Jon Haraldsson, who was murdered in Thurso in 1231, was the last of an unbroken line of Norse jarls, and thereafter the earls were Scots noblemen of the houses of Angus and St. Clair.
Sinclair held the title Earl of Orkney (which refers to Norðreyjar rather than just the islands of Orkney) under the King of Norway.

Pictish stone

Pictish stonesPictish symbol stonePictish symbol stones
The main archaeological relics from these times are symbol stones.
The symbols are also sometimes found on other movable objects like small stone discs and bones mostly from the Northern Isles.


brochsRound Towerbroch village
Numerous brochs were erected at that time of which the Broch of Mousa is the finest preserved example of these round towers.
Caithness, Sutherland and the Northern Isles have the densest concentrations, but there are a great many examples in the west of Scotland and the Hebrides.


The 8th century was also the time the Viking invasions of the Scottish seaboard commenced and with them came the arrival of a new culture and language for the Northern Isles, the fate of the existing indigenous population being uncertain.
In the Northern Isles of Shetland and Orkney, Old Norse completely replaced the local languages and over time evolved into the now extinct Norn language.

Faroe Islands

FaroeseFaroesFaeroe Islands
Due to their history, the islands have a Norse, rather than a Gaelic flavour, and have historic links with the Faroes, Iceland, and Norway.
The Norse and Norse–Gael settlers probably did not come directly from Scandinavia, but rather from Norse communities surrounding the Irish Sea, Northern Isles and Outer Hebrides of Scotland, including the Shetland and Orkney islands.

Scottish Gaelic

GaelicScots GaelicGaelic language
Due to their history, the islands have a Norse, rather than a Gaelic flavour, and have historic links with the Faroes, Iceland, and Norway.
An exception might be made for the Northern Isles, however, where Pictish was more likely supplanted by Norse rather than by Gaelic.

NorthLink Ferries

NorthLinkNorthLink ferryNorthern Isles ferry services
Ferry services link Orkney and Shetland to the rest of Scotland, the main routes being Scrabster harbour, Thurso to Stromness and Aberdeen to Lerwick, both operated by NorthLink Ferries.
NorthLink Ferries (also referred to as Serco NorthLink Ferries ) is an operator of passenger and vehicle ferries, as well as ferry services, between mainland Scotland and the Northern Isles of Orkney and Shetland.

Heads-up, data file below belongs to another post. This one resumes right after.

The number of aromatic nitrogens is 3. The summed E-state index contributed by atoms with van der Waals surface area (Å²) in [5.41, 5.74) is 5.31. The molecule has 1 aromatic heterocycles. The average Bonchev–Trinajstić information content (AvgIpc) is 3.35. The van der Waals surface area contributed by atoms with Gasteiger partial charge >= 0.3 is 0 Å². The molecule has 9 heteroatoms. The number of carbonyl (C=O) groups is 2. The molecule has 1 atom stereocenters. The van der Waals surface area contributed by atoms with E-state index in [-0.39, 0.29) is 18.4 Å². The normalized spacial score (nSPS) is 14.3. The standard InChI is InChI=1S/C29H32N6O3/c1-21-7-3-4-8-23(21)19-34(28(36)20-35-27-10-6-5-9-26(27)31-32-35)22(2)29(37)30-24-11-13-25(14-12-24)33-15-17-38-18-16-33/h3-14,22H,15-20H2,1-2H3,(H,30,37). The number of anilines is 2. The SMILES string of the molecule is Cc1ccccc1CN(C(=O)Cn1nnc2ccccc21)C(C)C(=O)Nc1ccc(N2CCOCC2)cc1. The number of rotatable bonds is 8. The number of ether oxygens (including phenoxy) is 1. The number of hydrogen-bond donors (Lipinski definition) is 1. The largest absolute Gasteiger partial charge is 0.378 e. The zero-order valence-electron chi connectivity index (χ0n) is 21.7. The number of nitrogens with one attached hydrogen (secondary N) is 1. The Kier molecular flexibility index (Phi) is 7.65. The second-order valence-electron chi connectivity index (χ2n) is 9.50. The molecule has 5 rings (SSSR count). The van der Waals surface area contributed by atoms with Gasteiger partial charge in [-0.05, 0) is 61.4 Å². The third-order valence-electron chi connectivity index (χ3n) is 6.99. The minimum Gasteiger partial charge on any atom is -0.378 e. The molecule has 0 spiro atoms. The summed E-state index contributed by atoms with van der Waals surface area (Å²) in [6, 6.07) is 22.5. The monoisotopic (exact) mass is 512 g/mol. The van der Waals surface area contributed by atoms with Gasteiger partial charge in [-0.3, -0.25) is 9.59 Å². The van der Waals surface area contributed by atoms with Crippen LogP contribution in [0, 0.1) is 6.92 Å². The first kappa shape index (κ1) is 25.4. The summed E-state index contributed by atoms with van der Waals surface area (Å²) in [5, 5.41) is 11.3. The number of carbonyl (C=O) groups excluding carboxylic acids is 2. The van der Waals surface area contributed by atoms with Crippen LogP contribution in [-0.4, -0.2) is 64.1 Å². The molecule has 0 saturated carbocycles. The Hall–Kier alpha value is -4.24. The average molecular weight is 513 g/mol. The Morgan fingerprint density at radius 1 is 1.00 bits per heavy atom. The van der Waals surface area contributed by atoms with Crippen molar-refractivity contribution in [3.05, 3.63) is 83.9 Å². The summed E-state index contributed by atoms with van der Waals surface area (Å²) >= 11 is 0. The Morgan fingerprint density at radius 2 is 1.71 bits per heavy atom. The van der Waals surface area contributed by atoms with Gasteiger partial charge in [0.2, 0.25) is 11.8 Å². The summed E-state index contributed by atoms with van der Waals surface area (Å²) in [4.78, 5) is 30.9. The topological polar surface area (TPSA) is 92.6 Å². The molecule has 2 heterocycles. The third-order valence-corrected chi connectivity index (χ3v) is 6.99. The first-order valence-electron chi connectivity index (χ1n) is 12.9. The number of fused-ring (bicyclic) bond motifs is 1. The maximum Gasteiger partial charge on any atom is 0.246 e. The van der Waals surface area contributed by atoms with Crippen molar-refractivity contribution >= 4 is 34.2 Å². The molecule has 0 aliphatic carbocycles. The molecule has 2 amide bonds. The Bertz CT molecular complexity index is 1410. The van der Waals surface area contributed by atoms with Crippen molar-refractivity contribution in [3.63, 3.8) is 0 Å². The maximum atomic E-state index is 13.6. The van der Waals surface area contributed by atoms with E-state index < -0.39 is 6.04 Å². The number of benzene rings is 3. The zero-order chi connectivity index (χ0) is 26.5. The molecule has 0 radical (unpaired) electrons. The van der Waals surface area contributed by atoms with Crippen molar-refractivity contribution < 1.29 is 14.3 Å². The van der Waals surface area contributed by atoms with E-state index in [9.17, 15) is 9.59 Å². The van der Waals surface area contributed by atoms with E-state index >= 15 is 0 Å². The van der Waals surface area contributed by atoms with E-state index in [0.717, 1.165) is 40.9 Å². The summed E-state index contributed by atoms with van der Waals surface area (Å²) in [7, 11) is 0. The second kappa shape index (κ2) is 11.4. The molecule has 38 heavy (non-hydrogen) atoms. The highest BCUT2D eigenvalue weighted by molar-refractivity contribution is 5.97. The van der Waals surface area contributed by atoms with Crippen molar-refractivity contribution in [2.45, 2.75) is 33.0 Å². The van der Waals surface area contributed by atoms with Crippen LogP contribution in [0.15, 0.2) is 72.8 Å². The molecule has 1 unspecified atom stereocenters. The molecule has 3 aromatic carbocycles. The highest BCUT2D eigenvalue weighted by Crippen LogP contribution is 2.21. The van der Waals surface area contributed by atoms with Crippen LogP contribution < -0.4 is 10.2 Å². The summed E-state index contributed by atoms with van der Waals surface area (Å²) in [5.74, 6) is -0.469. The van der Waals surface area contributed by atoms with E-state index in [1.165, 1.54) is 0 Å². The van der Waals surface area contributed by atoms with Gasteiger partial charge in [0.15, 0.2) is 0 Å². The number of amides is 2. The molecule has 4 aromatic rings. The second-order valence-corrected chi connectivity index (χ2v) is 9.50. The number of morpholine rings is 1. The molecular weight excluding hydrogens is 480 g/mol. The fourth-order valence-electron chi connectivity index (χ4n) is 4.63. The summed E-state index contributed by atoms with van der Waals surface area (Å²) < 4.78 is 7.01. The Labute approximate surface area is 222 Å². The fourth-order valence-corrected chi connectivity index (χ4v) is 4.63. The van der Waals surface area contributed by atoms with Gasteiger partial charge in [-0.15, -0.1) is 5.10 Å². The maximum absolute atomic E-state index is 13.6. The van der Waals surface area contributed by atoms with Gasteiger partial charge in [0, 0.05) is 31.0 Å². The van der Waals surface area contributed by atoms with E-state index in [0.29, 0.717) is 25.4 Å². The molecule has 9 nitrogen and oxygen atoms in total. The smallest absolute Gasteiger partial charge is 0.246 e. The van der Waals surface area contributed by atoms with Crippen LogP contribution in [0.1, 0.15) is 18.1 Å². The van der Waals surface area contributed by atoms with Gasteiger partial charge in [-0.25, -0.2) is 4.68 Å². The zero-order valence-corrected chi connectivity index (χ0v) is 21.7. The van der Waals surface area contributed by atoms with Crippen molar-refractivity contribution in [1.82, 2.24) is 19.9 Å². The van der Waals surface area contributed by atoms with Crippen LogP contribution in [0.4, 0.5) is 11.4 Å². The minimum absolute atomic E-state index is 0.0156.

Rognvald Eysteinsson

Ragnvald Eysteinssona prominent earlRagnall
In response, Norwegian king Harald Hårfagre ("Harald Fair Hair") annexed the Northern Isles in 875 and Rognvald Eysteinsson received Orkney and Shetland from Harald as an earldom as reparation for the death of his son in battle in Scotland.
Rognvald thereafter returned to Norway, giving the northern isles to his brother Sigurd Eysteinsson.


Isle of UnstUnst, Shetland
The most distinctive feature is the ultrabasic ophiolite, peridotite and gabbro on Unst and Fetlar, which are remnants of the Iapetus Ocean floor.
Dating from 1775, Belmont has been described as "possibly the most ambitious, least-altered classical mansion in the Northern Isles."


county of CaithnessCaithness-shireCaithness (county of Scotland)
Island of Stroma, which lies between mainland Scotland and Orkney, is part of Caithness, and so falls under Highland council area for local government purposes, not Orkney.
Norn continued to be spoken in Caithness until perhaps the fifteenth century and lingered until the late 18th century in the Northern Isles.

St Ninian's Isle

St Ninian's Isle TreasureSt. Ninian's IsleSt. Ninian's tombolo
The St Ninian's Isle Treasure was discovered in 1958.
As its name suggests, the island has ecclesiastical connections, which may like others in the Northern Isles, Hebrides and Faroes have connections to the Culdees or papar.

Highlands and Islands Airports

Highlands and Islands Airports LimitedHighland and Islands AirportsHighlands and Islands Airports Ltd
The main airport in Orkney is at Kirkwall, operated by Highland and Islands Airports.
Highlands and Islands Airports Limited (HIAL) is the company that owns and operates 11 airports in the Scottish Highlands, the Northern Isles and the Western Isles.

Norn language

NornOld NornNorse
The Norn language formerly spoken in the islands, a descendant of Old Norse, a language of the Norse people, brought in by the Vikings, became extinct in the 18th or 19th century.
Norn is an extinct North Germanic language that was spoken in the Northern Isles (Orkney and Shetland) off the north coast of mainland Scotland and in Caithness in the far north of the Scottish mainland.

Sigurd the Stout

Sigurd HlodvirssonEarl SigurdEarl Sigurd of Orkney
The King summoned the jarl Sigurd the Stout and said, "I order you and all your subjects to be baptised. If you refuse, I'll have you killed on the spot and I swear I will ravage every island with fire and steel."
According to the Orkneyinga saga, the Northern Isles were Christianised by King Olaf Tryggvasson in 995 when he stopped at South Walls on his way back to Norway from Dublin.